- Sexual abuse - is forcing someone to engage in sexual activity against their will.
Individuals with disabilities being very vulnerable to sexual abuse, especially within the communities I believe once experienced, pose a very high risk towards their stability and damage their mental health.
There have been several other forms of abuse occurring in Liberia, but most such cases are not reported. These situations have severe negative social, economic, and psychological impacts on the lives of persons with disabilities.
Socially, persons with disabilities struggle with finding friends who accept them for who they are. Most students with disabilities are victims of bullying; some families keep them out of significant decision-making issues.
Economically, PWDs remain the poorest of the poor in Liberia due to the countless abuses they face daily. PWDs being the poorest of the poor does not come as a shock because they are practically denied quality education, formal or vocational, access to employment, etc. It is only natural for an unskilled person to live as a beggar.
Psychologically, most PWDs don’t have confidence in their abilities at all. Most feel that no matter what they do or how hard they work to gain education, it will be a waste because no one wishes to employ them regardless. This perception may not be 100% true, but this is what their minds are trained to believe due to the constant rejection and psychological abuse they endure.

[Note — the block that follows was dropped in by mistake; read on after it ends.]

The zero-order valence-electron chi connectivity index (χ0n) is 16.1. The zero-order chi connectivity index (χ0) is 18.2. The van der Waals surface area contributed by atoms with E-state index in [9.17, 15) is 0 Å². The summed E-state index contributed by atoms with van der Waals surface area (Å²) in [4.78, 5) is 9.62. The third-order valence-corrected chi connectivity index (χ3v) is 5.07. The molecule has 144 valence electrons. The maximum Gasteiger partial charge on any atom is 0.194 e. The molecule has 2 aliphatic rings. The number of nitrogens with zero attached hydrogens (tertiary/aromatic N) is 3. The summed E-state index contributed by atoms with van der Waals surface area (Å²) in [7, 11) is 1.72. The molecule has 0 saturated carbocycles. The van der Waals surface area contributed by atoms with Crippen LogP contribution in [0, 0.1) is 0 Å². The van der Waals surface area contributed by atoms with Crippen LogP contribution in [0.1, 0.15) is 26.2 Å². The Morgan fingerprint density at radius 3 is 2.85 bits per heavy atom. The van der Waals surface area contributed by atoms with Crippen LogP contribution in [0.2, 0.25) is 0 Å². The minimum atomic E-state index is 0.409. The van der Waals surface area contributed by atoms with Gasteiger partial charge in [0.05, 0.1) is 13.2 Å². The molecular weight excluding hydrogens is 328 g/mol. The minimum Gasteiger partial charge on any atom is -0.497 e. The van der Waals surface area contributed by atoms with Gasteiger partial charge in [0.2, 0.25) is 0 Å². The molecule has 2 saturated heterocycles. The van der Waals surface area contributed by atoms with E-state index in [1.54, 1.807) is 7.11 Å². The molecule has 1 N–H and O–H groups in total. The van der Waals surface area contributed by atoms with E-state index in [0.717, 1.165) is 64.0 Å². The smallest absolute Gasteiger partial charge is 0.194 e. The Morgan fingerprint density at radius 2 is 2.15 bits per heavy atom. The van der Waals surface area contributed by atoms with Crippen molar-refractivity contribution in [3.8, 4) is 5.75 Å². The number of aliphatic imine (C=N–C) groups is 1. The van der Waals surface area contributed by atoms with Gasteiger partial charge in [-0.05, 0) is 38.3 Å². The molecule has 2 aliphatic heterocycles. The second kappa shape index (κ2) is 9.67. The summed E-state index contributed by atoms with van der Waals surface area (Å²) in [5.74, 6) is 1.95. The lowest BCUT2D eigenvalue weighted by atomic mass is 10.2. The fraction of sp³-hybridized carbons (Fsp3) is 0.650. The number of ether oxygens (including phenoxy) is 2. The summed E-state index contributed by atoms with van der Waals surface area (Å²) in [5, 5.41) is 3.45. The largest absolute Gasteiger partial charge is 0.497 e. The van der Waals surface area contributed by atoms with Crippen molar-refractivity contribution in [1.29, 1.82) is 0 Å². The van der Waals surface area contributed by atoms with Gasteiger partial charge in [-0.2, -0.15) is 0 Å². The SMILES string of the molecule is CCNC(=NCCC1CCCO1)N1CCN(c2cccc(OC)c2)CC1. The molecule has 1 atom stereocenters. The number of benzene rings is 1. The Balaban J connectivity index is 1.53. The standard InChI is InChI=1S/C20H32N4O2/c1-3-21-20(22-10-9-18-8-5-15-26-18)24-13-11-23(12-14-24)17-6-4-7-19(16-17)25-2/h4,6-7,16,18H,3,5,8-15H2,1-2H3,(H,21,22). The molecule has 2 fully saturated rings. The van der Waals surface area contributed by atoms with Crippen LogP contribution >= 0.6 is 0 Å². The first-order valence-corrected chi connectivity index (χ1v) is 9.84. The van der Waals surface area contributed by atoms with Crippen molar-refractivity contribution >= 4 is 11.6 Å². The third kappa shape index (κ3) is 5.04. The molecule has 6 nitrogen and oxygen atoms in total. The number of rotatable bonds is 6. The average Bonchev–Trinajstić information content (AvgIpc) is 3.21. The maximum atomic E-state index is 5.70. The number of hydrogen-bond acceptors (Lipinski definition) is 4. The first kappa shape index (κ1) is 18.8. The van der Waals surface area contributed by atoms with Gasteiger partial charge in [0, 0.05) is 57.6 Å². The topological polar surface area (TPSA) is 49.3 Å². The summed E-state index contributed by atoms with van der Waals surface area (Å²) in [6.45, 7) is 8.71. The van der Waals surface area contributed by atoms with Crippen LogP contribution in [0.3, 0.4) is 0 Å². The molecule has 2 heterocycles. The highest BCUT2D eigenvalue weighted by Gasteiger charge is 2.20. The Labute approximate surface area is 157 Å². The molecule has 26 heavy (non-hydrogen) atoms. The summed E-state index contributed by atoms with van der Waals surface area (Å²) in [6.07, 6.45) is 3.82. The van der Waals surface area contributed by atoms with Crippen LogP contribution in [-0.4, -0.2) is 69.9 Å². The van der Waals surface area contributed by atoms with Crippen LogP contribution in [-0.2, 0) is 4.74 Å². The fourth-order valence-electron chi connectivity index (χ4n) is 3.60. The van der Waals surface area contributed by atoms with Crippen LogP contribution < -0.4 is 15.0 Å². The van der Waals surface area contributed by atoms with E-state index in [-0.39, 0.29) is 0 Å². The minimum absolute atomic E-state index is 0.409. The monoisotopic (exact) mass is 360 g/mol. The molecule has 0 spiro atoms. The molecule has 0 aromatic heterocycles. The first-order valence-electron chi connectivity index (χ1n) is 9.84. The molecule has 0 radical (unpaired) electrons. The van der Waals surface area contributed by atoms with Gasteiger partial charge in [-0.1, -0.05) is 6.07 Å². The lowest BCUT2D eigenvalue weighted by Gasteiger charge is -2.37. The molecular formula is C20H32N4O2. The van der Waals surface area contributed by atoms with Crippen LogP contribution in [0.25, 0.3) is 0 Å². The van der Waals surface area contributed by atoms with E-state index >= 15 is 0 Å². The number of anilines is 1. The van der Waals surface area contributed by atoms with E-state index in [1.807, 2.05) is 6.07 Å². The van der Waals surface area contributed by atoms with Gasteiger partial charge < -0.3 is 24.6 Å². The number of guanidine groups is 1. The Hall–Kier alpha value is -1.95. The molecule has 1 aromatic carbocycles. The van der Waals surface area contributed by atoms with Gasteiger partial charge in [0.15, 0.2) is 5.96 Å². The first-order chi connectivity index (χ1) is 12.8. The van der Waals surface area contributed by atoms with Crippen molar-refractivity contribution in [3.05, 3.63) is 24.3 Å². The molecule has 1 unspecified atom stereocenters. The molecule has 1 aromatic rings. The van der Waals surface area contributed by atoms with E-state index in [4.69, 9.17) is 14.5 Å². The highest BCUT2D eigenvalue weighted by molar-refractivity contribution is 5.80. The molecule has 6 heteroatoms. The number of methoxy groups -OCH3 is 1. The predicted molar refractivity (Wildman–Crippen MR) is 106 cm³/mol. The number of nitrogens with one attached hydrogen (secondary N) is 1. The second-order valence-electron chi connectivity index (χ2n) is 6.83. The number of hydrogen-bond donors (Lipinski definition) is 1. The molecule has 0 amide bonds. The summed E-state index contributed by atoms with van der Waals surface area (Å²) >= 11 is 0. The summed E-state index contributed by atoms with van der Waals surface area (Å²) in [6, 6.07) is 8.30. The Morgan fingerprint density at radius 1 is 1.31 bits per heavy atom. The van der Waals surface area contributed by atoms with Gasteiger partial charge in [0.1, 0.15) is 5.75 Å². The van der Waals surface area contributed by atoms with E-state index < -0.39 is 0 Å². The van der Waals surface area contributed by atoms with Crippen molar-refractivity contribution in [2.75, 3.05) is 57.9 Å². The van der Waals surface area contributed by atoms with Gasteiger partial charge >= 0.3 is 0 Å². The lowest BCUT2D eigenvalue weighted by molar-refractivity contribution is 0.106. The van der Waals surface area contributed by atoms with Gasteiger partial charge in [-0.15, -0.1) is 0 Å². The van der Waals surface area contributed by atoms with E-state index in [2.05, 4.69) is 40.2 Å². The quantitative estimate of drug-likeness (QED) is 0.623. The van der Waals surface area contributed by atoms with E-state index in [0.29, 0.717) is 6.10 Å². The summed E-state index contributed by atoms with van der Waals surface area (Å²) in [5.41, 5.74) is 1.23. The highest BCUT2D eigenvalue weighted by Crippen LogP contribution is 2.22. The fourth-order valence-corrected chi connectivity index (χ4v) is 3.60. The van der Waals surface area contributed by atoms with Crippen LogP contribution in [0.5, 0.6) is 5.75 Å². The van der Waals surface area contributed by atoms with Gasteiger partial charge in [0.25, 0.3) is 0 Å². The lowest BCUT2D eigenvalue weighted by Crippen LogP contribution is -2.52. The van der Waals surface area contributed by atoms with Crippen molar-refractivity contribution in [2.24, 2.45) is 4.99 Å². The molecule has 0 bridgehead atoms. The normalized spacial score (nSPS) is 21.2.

Liberians with disabilities cope with these abuses by fighting and working hard to prove their worth and be accepted in the cycle or resign to their fate of being the lowest class citizen by begging on the streets.
Nevertheless, some PWDs, especially students, strive for recognition and respect by studying hard to prove their academic worth. It is worth noting that PWDs, like anyone, enjoy the company of others; however, the structure of the society makes it so tricky that befriending a non-disabled person, as a PWD, is almost impossible.
For instance, when I first entered university, I didn’t have friends, and being an introverted person, I could not initiate friendship or casual conversation. Sadly, no one was willing to befriend me. My first day in class aroused gossip amongst my colleagues. Some speculated that I went to beg, while others said I had lost my way. I was too shocked to correct them, so I ignored their speculations. It was not until after the results of our first quiz when everyone wanted to befriend me. Shortly after, my popularity proliferated, and I became one of the most popular students on campus, not because of my social or economic status but my academic performance.
I think it’s about time that authorities in the educational and disability sectors ensure that disability and inclusion are taught in every school. There is no way society can erase the existence of persons with disabilities. With the knowledge of disability and inclusion circulating, the rate of abuse against PWDs will reduce substantially.